So what does all this techobabble mean? It means that perhaps if we continue to wait around for our telephone lines to be upgraded to fibre, we will find that the mobile operators jump in first and offer a similar solution that works wherever you are, allowing you to watch High Definition Television (HDTV) on your big screen TV at home and also on the train to work. Perhaps FTTH (fibre to the home) is something that will be defunct by the time it's available on a wide scale. With commercial deployments for LTE looking to be as early as 2010 or 2011, perhaps the mobile operators have already set their lead over fixed-line services in stone.

Comments

Posted by CARPETBURN over 9 years ago
quote"LTE is similar to BT's 21CN"
LOL yeah except for the small issue LTE looks like it could be 4 times faster in download terms and almost 50 times quicker in upload terms.
quote"It means that perhaps if we continue to wait around for our telephone lines to be upgraded to fibre, we will find that the mobile operators jump in first and offer a similar solution that works wherever you are"
Id say theres as much chance of that here as BT actually using modern technology for any service.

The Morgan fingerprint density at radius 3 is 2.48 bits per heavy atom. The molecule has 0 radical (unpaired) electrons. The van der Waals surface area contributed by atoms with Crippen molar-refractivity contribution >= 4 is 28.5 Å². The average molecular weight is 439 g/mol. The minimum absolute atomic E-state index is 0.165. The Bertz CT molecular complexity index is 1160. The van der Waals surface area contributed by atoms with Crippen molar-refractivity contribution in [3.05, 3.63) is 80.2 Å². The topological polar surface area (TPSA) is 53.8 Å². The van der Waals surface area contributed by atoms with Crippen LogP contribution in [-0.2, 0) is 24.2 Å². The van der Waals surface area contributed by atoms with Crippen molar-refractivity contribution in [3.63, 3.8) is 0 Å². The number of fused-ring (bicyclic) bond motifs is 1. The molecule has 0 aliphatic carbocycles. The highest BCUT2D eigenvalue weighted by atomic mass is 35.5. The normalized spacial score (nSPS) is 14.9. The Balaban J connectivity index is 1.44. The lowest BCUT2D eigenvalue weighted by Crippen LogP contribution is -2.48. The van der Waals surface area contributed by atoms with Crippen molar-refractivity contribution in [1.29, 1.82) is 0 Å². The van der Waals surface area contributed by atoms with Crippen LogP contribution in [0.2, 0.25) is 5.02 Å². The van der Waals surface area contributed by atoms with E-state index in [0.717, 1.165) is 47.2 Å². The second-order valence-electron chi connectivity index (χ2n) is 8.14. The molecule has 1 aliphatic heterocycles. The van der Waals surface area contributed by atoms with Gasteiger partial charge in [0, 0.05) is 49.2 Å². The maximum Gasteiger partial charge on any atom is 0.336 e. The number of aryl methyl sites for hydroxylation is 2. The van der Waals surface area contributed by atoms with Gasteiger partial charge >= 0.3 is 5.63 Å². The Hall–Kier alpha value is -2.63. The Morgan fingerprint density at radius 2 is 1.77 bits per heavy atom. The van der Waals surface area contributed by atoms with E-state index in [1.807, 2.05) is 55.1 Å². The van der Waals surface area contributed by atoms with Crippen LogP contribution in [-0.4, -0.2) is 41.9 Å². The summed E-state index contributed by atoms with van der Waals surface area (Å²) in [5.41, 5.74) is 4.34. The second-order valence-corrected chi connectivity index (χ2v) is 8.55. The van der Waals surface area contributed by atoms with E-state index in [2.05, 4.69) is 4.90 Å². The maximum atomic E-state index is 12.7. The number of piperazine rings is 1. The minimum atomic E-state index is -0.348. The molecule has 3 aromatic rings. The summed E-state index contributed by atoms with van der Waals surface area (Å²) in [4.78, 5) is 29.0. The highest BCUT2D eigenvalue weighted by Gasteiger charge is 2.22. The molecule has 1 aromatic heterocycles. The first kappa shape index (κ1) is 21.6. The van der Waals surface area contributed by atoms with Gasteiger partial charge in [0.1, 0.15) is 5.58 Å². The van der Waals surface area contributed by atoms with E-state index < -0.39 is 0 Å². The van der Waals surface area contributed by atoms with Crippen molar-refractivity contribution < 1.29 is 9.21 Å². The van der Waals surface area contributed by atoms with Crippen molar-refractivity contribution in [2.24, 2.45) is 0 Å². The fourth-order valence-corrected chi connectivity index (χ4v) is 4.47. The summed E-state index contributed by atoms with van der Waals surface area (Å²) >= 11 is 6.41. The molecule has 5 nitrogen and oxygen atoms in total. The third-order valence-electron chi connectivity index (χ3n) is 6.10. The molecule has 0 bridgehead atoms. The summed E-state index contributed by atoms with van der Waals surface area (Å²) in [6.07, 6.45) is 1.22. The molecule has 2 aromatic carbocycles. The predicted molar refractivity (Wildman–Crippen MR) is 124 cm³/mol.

Posted by herdwick over 9 years ago
"This will always allow faster upgrade paths" maybe, maybe not. Three are taking a fair time to upgrade multiple base stations to their currently advertised offering.

The other challenge of mobile netowrks is the capacity connecting the base stations - this is often point to point wireless relaying between base stations and I wonder what the realsitic bandwidth available is to a given base station.
Posted by Balb0wa over 9 years ago
All when and good having a fast connection, its the amount they charge for usage, like 3,s 1 gig and 3 gig packages, and if you go over, it costs a bomb.
Posted by ToneDeaf over 9 years ago
I do not see 3G development running any faster than ADSL development. Mobile operators still have to pay for the backhaul capacity and when set against revenue per site that is why only a relatively few 3G sites ae 7.2Mbps. Also the more subscribers to the cell then the speed drops. Mobile operators have been talking it up for the past 10 years and have yet to deliver on the original vision!!!